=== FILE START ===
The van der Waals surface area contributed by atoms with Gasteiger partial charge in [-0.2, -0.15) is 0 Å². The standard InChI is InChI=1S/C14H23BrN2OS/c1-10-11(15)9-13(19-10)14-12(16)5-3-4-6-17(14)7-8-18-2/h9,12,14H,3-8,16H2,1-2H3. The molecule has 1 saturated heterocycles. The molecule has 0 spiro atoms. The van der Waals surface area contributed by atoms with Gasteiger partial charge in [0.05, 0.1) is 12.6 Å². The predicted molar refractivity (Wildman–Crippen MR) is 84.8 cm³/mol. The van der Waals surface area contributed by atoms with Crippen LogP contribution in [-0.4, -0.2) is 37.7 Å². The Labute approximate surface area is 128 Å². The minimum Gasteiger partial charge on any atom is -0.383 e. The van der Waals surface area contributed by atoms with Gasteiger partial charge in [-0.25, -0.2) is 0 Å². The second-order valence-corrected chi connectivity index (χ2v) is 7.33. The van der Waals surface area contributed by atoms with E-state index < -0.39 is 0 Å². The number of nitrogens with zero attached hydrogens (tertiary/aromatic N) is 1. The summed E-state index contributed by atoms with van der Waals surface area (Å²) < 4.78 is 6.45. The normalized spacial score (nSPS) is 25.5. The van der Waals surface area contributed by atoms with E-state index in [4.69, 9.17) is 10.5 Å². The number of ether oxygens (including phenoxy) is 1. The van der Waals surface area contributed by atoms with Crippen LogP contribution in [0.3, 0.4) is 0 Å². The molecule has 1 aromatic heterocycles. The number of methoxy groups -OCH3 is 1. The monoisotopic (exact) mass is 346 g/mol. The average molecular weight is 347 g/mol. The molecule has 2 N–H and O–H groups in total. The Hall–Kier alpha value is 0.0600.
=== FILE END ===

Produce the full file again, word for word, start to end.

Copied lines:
The van der Waals surface area contributed by atoms with Gasteiger partial charge in [-0.2, -0.15) is 0 Å². The standard InChI is InChI=1S/C14H23BrN2OS/c1-10-11(15)9-13(19-10)14-12(16)5-3-4-6-17(14)7-8-18-2/h9,12,14H,3-8,16H2,1-2H3. The molecule has 1 saturated heterocycles. The molecule has 0 spiro atoms. The van der Waals surface area contributed by atoms with Gasteiger partial charge in [0.05, 0.1) is 12.6 Å². The predicted molar refractivity (Wildman–Crippen MR) is 84.8 cm³/mol. The van der Waals surface area contributed by atoms with Crippen LogP contribution in [-0.4, -0.2) is 37.7 Å². The Labute approximate surface area is 128 Å². The minimum Gasteiger partial charge on any atom is -0.383 e. The van der Waals surface area contributed by atoms with Gasteiger partial charge in [-0.25, -0.2) is 0 Å². The second-order valence-corrected chi connectivity index (χ2v) is 7.33. The van der Waals surface area contributed by atoms with E-state index < -0.39 is 0 Å². The number of nitrogens with zero attached hydrogens (tertiary/aromatic N) is 1. The summed E-state index contributed by atoms with van der Waals surface area (Å²) < 4.78 is 6.45. The normalized spacial score (nSPS) is 25.5. The van der Waals surface area contributed by atoms with E-state index in [4.69, 9.17) is 10.5 Å². The number of ether oxygens (including phenoxy) is 1. The van der Waals surface area contributed by atoms with Crippen LogP contribution in [0.3, 0.4) is 0 Å². The molecule has 1 aromatic heterocycles. The number of methoxy groups -OCH3 is 1. The monoisotopic (exact) mass is 346 g/mol. The average molecular weight is 347 g/mol. The molecule has 2 N–H and O–H groups in total. The Hall–Kier alpha value is 0.0600.